Agency Costs and Misrepresentation in Leveraged Firms.

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The financial crisis that began in the United States in 2007 and spread into a deep worldwide recession focused attention on agency costs in leveraged firms. Particular attention was given to the incentives of shareholders in such firms to overinvest (known as the "risk-shifting" problem) or underinvest (known as the "debt-overhang" problem). Besides these problems, the earlier financial crisis of 2002 brought to light shareholders' incentives to misrepresent the financial condition of the firm. Interestingly, to date the interactions between these adverse incentives have not been analyzed in either the legal or finance literatures. The aim of this Article is to fill that gap. Its main conclusion is that misrepresentation of the firm's financial results alleviates the classic agency costs between shareholders and debt-holders, leading to less overinvestment (less risk-taking) and less underinvestment due to the debt-overhang problem. In a nutshell, the explanation is that shareholders in leveraged firms can be viewed as holding a call option on the firm's assets, and misrepresentation pushes the option into the money, leading to better alignment between the interests of shareholders and the interests of all stakeholders of the firm. Our theoretical results shed new light on the causes of the financial crisis of 2007 and the ensuing slow recovery. The Article also offers policy recommendations.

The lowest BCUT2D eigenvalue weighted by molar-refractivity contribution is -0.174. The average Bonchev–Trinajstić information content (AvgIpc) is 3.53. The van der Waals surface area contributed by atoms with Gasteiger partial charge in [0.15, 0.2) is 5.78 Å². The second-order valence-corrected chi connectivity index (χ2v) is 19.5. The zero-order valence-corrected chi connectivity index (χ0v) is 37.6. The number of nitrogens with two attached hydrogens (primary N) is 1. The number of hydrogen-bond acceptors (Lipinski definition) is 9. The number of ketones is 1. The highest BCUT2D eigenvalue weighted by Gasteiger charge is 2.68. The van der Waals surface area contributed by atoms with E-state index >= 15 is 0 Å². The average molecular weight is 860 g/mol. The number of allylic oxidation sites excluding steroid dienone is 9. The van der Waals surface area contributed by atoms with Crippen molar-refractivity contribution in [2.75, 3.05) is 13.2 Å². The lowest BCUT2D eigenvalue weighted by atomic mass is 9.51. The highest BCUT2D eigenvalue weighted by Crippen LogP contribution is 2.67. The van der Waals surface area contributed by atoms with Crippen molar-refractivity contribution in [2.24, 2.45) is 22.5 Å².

Original languageEnglish
Pages (from-to)99-141
Number of pages43
JournalJournal of Corporation Law
Issue number1
StatePublished - 1 Sep 2014


  • Agency costs
  • Misleading financial statements
  • Global Financial Crisis, 2008-2009
  • Stockholder wealth
  • Savings
  • Financial crises -- United States


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